The short answer to the question posed in the headline of this post is: not necessarily. This can be frustrating for people looking for a simple “yes” or “no,” but the fact is some people can have all their debt discharged in bankruptcy while others cannot.
The reason for this is that there are different types and sources of debt. You will have to disclose each of these debts in your bankruptcy filing, and then the courts will determine which ones can be discharged and which ones will remain after bankruptcy. Even if you file for Chapter 7 bankruptcy, which is a very aggressive solution, there are debts for which you may still be liable.
As explained in this United States Courts article, debts that may not be discharged through bankruptcy typically include:
- Student loan debts
- Tax claims
- Spousal or child support obligations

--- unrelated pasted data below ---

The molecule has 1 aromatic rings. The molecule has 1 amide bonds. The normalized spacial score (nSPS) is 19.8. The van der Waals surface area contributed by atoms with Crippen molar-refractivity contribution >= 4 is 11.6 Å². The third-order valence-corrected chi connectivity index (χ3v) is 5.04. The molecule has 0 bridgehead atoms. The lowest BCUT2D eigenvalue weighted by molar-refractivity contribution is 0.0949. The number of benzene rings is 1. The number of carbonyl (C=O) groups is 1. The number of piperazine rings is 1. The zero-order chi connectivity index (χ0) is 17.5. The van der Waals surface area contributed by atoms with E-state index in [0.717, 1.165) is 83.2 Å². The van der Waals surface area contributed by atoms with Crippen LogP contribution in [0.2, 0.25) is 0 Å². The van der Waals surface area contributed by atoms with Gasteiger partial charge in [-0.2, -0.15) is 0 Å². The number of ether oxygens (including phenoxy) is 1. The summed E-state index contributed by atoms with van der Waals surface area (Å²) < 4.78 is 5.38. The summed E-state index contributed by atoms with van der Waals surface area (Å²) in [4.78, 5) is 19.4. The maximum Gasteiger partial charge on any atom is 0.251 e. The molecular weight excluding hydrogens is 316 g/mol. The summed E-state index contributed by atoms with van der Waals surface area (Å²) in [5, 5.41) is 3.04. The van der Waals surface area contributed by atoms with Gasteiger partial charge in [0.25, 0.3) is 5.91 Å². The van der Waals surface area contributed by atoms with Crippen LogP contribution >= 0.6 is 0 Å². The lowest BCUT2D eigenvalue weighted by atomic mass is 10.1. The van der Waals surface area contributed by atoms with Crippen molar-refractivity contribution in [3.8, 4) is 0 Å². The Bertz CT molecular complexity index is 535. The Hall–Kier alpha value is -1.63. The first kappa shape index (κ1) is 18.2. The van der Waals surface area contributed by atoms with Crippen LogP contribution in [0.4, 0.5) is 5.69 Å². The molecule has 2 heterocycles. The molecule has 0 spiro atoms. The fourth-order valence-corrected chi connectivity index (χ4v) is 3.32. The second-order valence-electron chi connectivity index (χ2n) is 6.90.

- Civil liabilities stemming from a DUI case
- Civil liabilities stemming from a personal injury or property damage claim
- Certain housing fees
It should be noted that this is not a fixed list of non-dischargeable debts. There are exceptions that can lead to discharge of these debts, as well as other debts that the courts may decide not to discharge.
The good news is that even if you have debt remaining after bankruptcy, you can find it much easier to pay it off when you are no longer obligated to pay off other debts.
To know for sure which debts you may be left with, you can consult an attorney. Getting an accurate picture of what you can expect from various debt relief options, including bankruptcy, can be crucial in determining what you need to do to address and resolve your debt problems. With this information and the guidance of your attorney, you can work toward a better financial future.